1523 Pieksämäki

From Wikipedia, the free encyclopedia
Jump to navigation Jump to search
1523 Pieksämäki
Discovery [1]
Discovered by Y. Väisälä
Discovery site Turku Obs.
Discovery date 18 January 1939
Designations
MPC designation (1523) Pieksamaki
Named after
Pieksämäki (Finnish town)[2]
1939 BC · 1936 FO1
1936 HC · 1946 GB
1949 AC
main-belt · Flora[3]
Orbital characteristics[1]
Epoch 4 September 2017 (JD 2458000.5)
Uncertainty parameter 0
Observation arc 80.20 yr (29,294 days)
Aphelion 2.4509 AU
Perihelion 2.0327 AU
2.2418 AU
Eccentricity 0.0933
3.36 yr (1,226 days)
131.04°
Inclination 5.1411°
327.79°
187.58°
Physical characteristics
Dimensions 8.98 km (calculated)[3]
9.111±0.313 km[4]
10.008±0.057 km[5]
5.3202±0.0005 h[6][7]
5.3210±0.0001 h[8]
5.33 h[9]
0.2135±0.0277[5]
0.24 (assumed)[3]
0.281±0.041[10]
0.505±0.294[4]
S[3]
11.56[4] · 12.3[5] · 12.4[1][3] · 12.58±0.53[11]

1523 Pieksämäki, provisional designation 1939 BC, is a stony Florian asteroid from the inner regions of the asteroid belt, approximately 9 kilometers in diameter. It was discovered on 18 January 1939, by Finnish astronomer Yrjö Väisälä at the Turku Observatory in Southwest Finland, and named for the town of Pieksämäki.[2][12]

Orbit and classification[edit]

This S-type asteroid is a member of the Flora family, one of the largest groups of stony asteroids in the main-belt. It orbits the Sun at a distance of 2.0–2.5 AU once every 3 years and 4 months (1,226 days). Its orbit has an eccentricity of 0.09 and an inclination of 5° with respect to the ecliptic.[1] In 1936, it was first identified as 1936 FO1 at Nice Observatory, extending Pieksämäki's observation arc by 3 years prior to its official discovery observation at Turku.[12]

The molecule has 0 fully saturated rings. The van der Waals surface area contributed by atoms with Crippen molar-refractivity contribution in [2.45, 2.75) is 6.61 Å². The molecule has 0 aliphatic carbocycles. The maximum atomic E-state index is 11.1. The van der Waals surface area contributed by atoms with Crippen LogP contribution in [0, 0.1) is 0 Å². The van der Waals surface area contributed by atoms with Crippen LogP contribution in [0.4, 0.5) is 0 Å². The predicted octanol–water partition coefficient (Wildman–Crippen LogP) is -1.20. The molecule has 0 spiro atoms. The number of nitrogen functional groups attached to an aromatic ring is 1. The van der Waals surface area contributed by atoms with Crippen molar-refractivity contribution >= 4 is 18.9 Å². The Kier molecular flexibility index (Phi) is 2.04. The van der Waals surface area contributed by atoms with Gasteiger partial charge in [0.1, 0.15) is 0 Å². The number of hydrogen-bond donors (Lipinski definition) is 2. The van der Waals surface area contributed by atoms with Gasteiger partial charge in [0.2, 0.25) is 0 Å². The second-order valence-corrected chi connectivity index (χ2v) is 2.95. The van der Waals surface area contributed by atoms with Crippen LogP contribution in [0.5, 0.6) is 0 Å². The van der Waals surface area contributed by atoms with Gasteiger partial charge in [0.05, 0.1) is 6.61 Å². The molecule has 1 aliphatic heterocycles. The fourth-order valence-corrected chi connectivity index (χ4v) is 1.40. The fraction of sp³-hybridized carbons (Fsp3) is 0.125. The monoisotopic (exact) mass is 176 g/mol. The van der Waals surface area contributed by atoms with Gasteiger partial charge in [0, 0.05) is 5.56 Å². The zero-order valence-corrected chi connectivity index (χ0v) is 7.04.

Physical characteristics[edit]

Lightcurves[edit]

In December 2005, American amateur astronomer Donald P. Pray obtained a rotational lightcurve at Carbuncle Hill Observatory in collaboration with other astronomers. Light-curve analysis gave a well-defined rotation period of 5.3202 hours with a brightness variation of 0.47 magnitude (U=3).[6]

Previous photometric observations were made by Kryszczyńska et al. in July 2004, that gave an identical period with an amplitude of 0.40 magnitude (U=2+),[7] and by Claes-Ingvar Lagerkvist, who derived a period of 5.33 hours (Δ0.5 mag) already in the 1970s (U=2).[9] In March 2013, another well-defined period of 5.3210 hours (Δ0.42 mag) was obtained by French amateur astronomer René Roy.[8]

Diameter and albedo[edit]

According to the surveys carried out by NASA's Wide-field Infrared Survey Explorer with its subsequent NEOWISE mission, Pieksämäki measures 9.111 and 10.008 kilometers in diameter, and its surface has an albedo between 0.213 and 0.505.[4][5][10] The Collaborative Asteroid Lightcurve Link assumes an albedo of 0.24 – derived from 8 Flora, the family's principal body and namesake – and calculates a diameter of 8.98 kilometers based on an absolute magnitude of 12.4.[3]

Naming[edit]

This minor planet was named for Pieksämäki, a eastern Finnish town in Southern Savonia.[2] The official naming citation was published by the Minor Planet Center before November 1977 (M.P.C. 3929).[13]

References[edit]